Couldn’t it be construed as some kind of cop-out to say a particular genre of music can only be enjoyed whilst ‘in a certain mood’? Such is the defence of the psychedelic rock label, characterized by excessive guitar feedback and fuzzboxes, elaborate and obscure studio effects and caveman style instruments like the synthesizer and theremin. As of recent the style of music has struggled to find its place in a period that swapped LSD for LCDs. The sophomore release from Altanta based trio All The Saints, Intro To Fractions is our dosage of contemporary bohemian tuneage for today and whilst it requires immense will power and a mind free of ache to enjoy it’s an average serving.
Opening with a plodded and simplistic riff, first single ‘Half Red, Half Way’ breaks into a collapsing rhythm of scratching electric guitar and a steady drum beat. The extended minute and a half intro punctuated by lone vocals clearly matches the band’s reputation as successful live performers, but as we’re about to see that doesn’t translate all too well in a studio outing.
Whilst ‘Polydaughters’ wavers back and forth in a succumbed slumber, ‘Alteration’ is a far more intense trip, with a vastly faster tempo and a more invasive tone. By now the vocal effects have become the most grating aspect; overdone and rendered nigh incomprehensible, and when you’re a band who’s influenced by the “fertile music scene that has spanwed the likes of Deerhunter and Black Lips” you’re probably going to have some freaky shit to say. Thus the infinitely more toned down ‘Host’ is a breath of fresh air, though the wailing instrumental screeches do nothing but annoy.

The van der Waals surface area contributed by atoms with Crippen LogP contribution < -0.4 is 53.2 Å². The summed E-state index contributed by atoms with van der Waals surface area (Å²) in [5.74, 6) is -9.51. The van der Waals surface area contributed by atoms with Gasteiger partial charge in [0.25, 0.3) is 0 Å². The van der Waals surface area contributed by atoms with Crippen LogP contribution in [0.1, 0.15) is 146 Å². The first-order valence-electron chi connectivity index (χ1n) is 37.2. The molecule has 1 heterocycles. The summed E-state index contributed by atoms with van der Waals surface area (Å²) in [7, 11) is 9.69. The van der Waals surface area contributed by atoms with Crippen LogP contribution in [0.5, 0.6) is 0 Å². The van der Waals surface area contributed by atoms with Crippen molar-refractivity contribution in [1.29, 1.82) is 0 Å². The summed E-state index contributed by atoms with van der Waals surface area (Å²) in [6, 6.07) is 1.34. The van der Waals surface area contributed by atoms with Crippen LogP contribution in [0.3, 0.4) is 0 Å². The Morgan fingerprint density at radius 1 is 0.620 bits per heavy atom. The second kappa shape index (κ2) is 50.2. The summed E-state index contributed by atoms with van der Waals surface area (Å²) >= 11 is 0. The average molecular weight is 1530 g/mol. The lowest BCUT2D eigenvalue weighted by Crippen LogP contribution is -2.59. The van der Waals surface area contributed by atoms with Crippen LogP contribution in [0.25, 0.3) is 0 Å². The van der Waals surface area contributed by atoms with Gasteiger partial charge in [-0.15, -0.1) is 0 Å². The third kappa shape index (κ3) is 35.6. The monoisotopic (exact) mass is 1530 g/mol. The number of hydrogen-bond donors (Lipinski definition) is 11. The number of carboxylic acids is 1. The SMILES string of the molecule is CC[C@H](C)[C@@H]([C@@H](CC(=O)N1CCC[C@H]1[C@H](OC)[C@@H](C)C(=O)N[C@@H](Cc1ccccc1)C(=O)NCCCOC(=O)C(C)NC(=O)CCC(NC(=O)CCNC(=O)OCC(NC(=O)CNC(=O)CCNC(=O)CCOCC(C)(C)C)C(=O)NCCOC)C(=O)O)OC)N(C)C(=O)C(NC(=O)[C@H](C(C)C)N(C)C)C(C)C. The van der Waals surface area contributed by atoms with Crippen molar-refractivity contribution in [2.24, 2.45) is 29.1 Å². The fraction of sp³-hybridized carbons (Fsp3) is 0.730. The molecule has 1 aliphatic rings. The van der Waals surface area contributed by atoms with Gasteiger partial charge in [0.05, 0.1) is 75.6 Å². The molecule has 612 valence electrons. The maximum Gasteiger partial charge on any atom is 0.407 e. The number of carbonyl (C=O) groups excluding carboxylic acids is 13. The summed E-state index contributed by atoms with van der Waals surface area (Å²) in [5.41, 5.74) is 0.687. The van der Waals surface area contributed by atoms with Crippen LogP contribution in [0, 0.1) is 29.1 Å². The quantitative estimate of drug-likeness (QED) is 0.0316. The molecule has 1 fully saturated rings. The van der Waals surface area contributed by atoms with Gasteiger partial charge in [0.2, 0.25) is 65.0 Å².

‘EiO’ is the standout number, mixing together various techniques effectively and actually creating an atmosphere that isn’t all uncomfortable. It’s also the best highlight of vocalist Matt Lambert’s stifled ability, and the eclectic drumming ala Jim Crook comes in nicely two minutes in. Whatever the intended goal of the band was, whether it was to produce a consistently shifting melody that expresses inner turmoil, the fragile psyche and/or the unravelling layers of emotional capability, this is the track that comes closest to achieving that without putting off.
After the meshy yet still varied ‘Preachy’, the rest of the release opts for short song lengths, with semi titular track ‘Intro To Fractions 1’ brandishing a far slower tempo then its preceding numbers, ultimately making it the most accessible of the songs to a listener who prefers music that isn’t off its face. The great instrumental interlude ‘Sunk Hill’ sounds like it shouldn’t even belong to the album, whilst finale ‘Buster’ has a superb instrumental backing by bassist Jim Titus, and is far closer to progressive rock except for brief moments of simulated mind-altering.
Many critics always cite the need for repeated listening as the sign of a good album, but I don’t feel this always true. For Intro into Fractions it’ll work for those who appreciate and enjoy songs of the neo-psychedelic variety, but for everyone else it’s frustrating to sit through. This doesn’t denote a level of higher thinking required nor is it enjoyable only to those who can’t remember what colour their face is; it is however preaching to the converted and only half-heartedly.
Words > Graham Ashton